Training and Vocational Qualifications (VQs)
What you need to know
The Health and Safety at Work etc Act 1974 requires employers to provide their employees with information, instruction, training and supervision necessary to ensure, so far as is reasonable practicable, their health and safety at work . The self employed also have a duty, so far as is reasonably practicable, to ensure their own health and safety and that of others who may be affected by their work activities.
The Management of Health and Safety at Work Regulations 1999 also specify situations where health and safety training is particularly important, eg when people start work. There are a number of other regulations with specific training requirements, eg The Provision and Use of Work Equipment Regulations 1998 (PUWER98) specifies the need for training for people who use work equipment.
What you need to do
Everyone at work needs to know how to work safely and without risks to health. Appropriate training enables workers to know about the hazards and risks they may face, the precautions to take (including any emergency procedures), and should help them to gain experience safely . Health and safety training should take place during working hours. It is the responsibility of employers to pay for training needed by their employees. Training is available from a variety of sources including:
- Lantra, the sector skills council for the land-based sector
- Trade unions or trade associations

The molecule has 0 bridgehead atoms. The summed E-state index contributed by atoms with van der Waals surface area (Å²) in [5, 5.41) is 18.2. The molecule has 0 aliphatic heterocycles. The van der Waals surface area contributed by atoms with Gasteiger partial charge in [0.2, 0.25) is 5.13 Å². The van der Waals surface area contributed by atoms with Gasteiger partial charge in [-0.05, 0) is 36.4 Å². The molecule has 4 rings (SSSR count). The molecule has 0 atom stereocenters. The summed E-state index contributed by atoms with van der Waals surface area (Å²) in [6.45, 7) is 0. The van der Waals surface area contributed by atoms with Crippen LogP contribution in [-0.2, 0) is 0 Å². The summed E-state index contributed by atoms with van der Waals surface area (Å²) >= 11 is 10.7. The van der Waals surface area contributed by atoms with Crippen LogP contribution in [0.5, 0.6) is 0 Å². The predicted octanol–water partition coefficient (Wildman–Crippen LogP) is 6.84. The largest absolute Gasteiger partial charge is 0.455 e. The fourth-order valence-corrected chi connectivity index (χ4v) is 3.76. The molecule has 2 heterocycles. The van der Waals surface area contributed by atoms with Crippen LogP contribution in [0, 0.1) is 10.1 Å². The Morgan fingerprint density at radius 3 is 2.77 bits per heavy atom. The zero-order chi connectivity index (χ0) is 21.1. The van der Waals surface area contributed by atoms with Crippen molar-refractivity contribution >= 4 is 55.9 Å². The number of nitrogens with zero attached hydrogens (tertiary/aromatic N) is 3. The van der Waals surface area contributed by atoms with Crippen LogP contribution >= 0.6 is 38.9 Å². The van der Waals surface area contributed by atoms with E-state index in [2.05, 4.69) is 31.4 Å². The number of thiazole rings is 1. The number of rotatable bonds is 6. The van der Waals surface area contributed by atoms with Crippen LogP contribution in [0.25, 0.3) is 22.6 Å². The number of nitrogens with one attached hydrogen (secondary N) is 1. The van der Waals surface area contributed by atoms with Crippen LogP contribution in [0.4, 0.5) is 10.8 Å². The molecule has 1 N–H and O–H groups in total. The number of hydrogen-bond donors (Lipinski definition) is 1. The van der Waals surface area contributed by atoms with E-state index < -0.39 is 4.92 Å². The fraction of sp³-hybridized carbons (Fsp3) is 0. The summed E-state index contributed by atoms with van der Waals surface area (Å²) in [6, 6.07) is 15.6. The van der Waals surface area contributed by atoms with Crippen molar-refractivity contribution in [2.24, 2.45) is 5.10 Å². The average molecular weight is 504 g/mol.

- Colleges of further or higher education
- Private training organisation and training providers
- Independent health and safety consultants
- Employer bodies or representative organisations
- Qualification awarding bodies such as City and Guilds NPTC or Lantra Awards
- Professional industry schemes
- Local health and safety groups
- Manufacturers, dealers and suppliers
Recognised standards of formal training and/or competence are normally required for specific tasks or work activities such as:
- using chainsaws,
- tree work,
- applying pesticides,
- driving all-terrain vehicles (ATVs) such as quad bikes,
- operating fork-lift trucks or telescopic materials handlers,
- sheep dipping
- first aid.
More general health and safety knowledge can be obtained by attending a training course leading to a nationally recognised health and safety vocational qualification (VQ).
Health and safety VQs are specific to agriculture and horticulture and are available at two levels of ability. The qualifications are accredited by Ofqual onto the national Qualifications and Credit Framework. They aim to provide successful candidates with a good general knowledge of relevant health and safety issues. The VQs should be supplemented with additional technical training for more specific operations eg for skills such as fork lift truck, chainsaw or ATV driving as necessary.
VQs will enable workers at all levels to:
- understand how incidents and ill health can affect both people and businesses;
- be aware of the main causes of incidents and ill health in the industry and how to prevent them;
- know the key elements of the law and where to get information and advice.
For the self-employed or managers, VQs will also help them:
- understand how to do risk assessments and tell workers of the outcomes;
- be aware of standards of training and competence for people in the industry;
- select contractors and work equipment to meet health and safety requirements;
- understand how health and safety fits in with the principles of good management.
|Qualification Level||Guided learning hours||Title||Which VQ|
|2||23||Level 2 Award in Safe Working in Agriculture and Production Horticulture||Anyone working in the sector or about to join it|
|3||40||Level 3 Award in Controlling Risks to Health and Safety in Agriculture and Production Horticulture.||Supervisors, skilled employees, unit managers, union or worker safety representatives and farmers/growers who are self-employed or employing only family members|
For information on VQs see www.lantra.co.uk or www.nptc.org.uk.